Even though I work from home, there are still days when I find it inexplicably difficult to get dinner on the table at a reasonable hour. Of course, you must realize that, having a child who wakes up at negative zero o’clock in the morning, we also have a child who must go to bed quite early in the evening, which means that our reasonable dinner time tends to occur at an hour when the only other people even considering a meal happen to be 80 years-old or, well, babies.
We are not, as you might have guessed, frozen pizza sort of people (and if you are a frozen pizza sort of person, please know that I hold no judgment against you), so when I need to get a meal on the table fast, I tend to look towards foods that are, on a basic level, fast cookers. Sole, delicate as it is, falls wonderfully into this category.
You may think that because this meal appears to use a great deal of dishes that means it is complicated or fussy. Not the case. The majority of the dishes used are plain old dinner plates, which can be rinsed off and dried in seconds flat, or, even easier, simply thrown in the dishwasher. There is no real measuring involved, and no special tools. The fish cooks in one pan, and it cooks for quite literally just a minute on each side until it is done. Cooking frozen fish sticks in an oven takes longer to prepare than this meal, and I guarantee you these sole fillets are about a thousand time better than any frozen fish stick you’ll ever meet.
Most convenient of all, however, is the fact that both kids and adults love this meal. A crispy fillet of panko-crusted sole, slices of avocado, and carrot sticks is a well-appreciated meal for the 5-and-under set. For a more adult-centric presentation, I place the sole fillets on a pile of greens, slice up some tomatoes and avocados, then drizzle on a simple vinaigrette (one part balsamic vinegar to two parts olive oil, whisked with a fork until thick and then seasoned with salt and pepper). We’re sitting at the table in twenty minutes, tops. The food, fresh and crunchy, disappears even faster.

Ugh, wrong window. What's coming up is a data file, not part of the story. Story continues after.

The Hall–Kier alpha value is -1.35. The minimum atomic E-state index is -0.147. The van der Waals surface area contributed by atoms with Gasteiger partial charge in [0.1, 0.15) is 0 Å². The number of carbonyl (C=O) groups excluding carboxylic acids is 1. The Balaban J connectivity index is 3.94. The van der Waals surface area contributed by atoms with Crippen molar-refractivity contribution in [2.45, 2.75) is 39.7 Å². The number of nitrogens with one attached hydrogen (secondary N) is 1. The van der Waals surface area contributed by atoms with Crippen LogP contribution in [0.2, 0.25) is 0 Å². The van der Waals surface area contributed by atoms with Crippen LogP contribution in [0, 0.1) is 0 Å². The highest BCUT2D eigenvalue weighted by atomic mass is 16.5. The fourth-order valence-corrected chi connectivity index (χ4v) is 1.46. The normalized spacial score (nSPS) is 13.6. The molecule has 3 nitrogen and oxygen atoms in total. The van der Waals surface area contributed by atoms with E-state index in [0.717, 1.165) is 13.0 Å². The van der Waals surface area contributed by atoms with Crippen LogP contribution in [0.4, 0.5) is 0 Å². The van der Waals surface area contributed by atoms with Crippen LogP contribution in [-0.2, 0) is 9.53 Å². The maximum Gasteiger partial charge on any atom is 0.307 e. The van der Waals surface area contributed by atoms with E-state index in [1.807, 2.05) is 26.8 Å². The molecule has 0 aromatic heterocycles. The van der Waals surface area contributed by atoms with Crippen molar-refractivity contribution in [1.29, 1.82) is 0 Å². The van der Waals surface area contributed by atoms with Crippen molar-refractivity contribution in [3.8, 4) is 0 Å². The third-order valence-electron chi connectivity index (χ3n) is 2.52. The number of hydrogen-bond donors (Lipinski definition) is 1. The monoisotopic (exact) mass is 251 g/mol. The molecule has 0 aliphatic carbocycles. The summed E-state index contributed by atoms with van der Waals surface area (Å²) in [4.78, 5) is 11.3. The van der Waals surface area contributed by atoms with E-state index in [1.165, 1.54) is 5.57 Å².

1 pound thin sole fillets
roughly 1 ½ cups unbleached all-purpose flour
2 large eggs
about 2 cups panko bread crumbs
salt and pepper
Set three large dinner plates in a row. Put the flour on the first plate, and season the flour with a generous amount of salt and pepper. On the second plate, beat the eggs, and put half of the panko on the third plate.
Heat a large skillet over medium heat (I use a cast iron skillet, but nonstick would also work). Coat the pan with 1 tablespoon of olive oil (slightly more if you are using a very big pan) and heat until it is almost shimmering. Take a sole fillet, lightly dip it on both sides in the plate of flour, shake off any excess flour, then wet both sides of the fillet in the beaten egg. Dip both sides of the fillet in the panko, then place the coated filet in the hot pan. The oil should be hot enough that your sole sizzles when it hits the pan, but you should not see any plumes of smoke. Repeat with another fillet. Depending on the size of your pan, you should be able to cook in batches of 2 or 3 fillets at once. Cook each fillet for 1 minute on each side. Sole is very delicate and thin, so it needs to cook for hardly any time at all until it is done. Heat up one tablespoon more oil in between each batch.
If your cooking pan is littered with a lot of panko crumbs, wipe it out with a paper towel in between cooking each batch of fish, before you add more olive oil. When you have used up most of the panko on the third plate, add the remainder of the panko to the plate and proceed (adding all the panko at once can sometimes cause it to clump after repeated fillet dippings).
When each sole fillet is done cooking, place it on a wire rack until you are ready to serve.
Serve sole with sliced vegetables, or on top of a salad, with lemon wedges for squeezing.